Political Prisoners

The Carr Center investigates the detention of citizens on political grounds, their arbitrary detention and violations of their fundamental human rights.

2016 Sep 22

Book Talk: 'Rape During Civil War'

4:00pm to 6:00pm

Location: 

124 Mt Auburn St, Suite 200 North

Join us for a book talk with Dara Kay Cohen, Assistant Professor of Public Policy, Harvard Kennedy School as she presents findings from her recently published work Rape During Civil War.

Panelists:

Dara Kay Cohen, Assistant Professor of Public Policy, Harvard Kennedy School, Author of Rape During Civil War

Elisabeth Wood, Professor of Political Science & International and Area Studies,...

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Federica D’Alessandra. 2014. “Israel’s Associated Regime: Exceptionalism, Human Rights and Alternative Legality.” Utrecht Journal of International and European Law. Publisher's VersionAbstract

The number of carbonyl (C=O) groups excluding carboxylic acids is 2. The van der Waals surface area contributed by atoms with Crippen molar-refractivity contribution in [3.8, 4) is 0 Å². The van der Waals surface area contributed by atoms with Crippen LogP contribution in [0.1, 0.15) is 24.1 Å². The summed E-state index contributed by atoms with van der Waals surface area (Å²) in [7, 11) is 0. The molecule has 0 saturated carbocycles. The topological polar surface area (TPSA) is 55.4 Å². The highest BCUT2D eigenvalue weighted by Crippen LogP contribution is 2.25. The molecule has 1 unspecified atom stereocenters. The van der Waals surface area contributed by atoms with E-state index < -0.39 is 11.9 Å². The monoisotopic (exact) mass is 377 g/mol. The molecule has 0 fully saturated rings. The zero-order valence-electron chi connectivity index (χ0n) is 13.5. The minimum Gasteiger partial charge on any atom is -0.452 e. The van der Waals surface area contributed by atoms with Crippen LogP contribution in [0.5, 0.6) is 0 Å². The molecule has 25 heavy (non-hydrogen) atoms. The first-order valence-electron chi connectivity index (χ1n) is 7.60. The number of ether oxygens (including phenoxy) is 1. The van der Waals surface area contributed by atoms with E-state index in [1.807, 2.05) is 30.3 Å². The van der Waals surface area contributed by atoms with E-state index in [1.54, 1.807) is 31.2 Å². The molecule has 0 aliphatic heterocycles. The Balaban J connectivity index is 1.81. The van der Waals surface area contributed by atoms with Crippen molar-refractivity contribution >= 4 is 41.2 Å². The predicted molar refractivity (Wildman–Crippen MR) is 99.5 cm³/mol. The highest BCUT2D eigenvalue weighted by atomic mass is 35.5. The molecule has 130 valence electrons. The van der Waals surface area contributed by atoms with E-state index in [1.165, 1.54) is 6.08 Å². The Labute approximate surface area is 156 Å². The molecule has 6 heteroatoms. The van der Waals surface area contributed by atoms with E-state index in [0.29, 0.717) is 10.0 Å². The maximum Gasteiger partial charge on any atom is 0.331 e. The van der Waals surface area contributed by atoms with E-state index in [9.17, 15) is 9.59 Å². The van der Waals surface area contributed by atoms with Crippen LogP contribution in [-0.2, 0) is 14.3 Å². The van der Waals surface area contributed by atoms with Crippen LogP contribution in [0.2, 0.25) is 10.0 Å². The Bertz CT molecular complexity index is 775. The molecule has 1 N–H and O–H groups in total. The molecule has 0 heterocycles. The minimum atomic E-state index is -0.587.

In the context of Israel’s declared permanent state of exception, this article focuses on the legal protection awarded to the Palestinian populations under Israeli control. To broaden the discussion over Palestinian people’s rights, which generally focuses on the confiscation of land and the right to return, the author consciously focuses on anti-terrorism and security measures, which contribute to the creation of what the International Court of Justice has defined as an ‘associated regime’ of occupation. The article is divided into three parts. In the first part, the author discusses Israel’s domestic obligations towards Palestinians (arguing the case of both Palestinian citizens of Israel, and Palestinian residents) and their de jure and de facto discrimination. The second part discusses the applicability of humanitarian law, specifically the applicability of the Fourth Geneva Convention. This section discusses the applicability of the Convention to both territories and people under Israeli control. The third part discusses the applicability of international human rights law to all territories under Israeli control and delves into the issue of the mutual relationship between the two international legal regimes in the territories under occupation. The article posits that Israel’s rationale for the non-applicability of such legislation to the Palestinian territories and populations it controls constitutes a form of ‘alternative legality’. The article concludes that Israel’s disproportionate application of security practices and anti-terrorism measures to the Palestinian segment of its population violates Palestinian rights protected under Israel’s domestic and international legal obligations.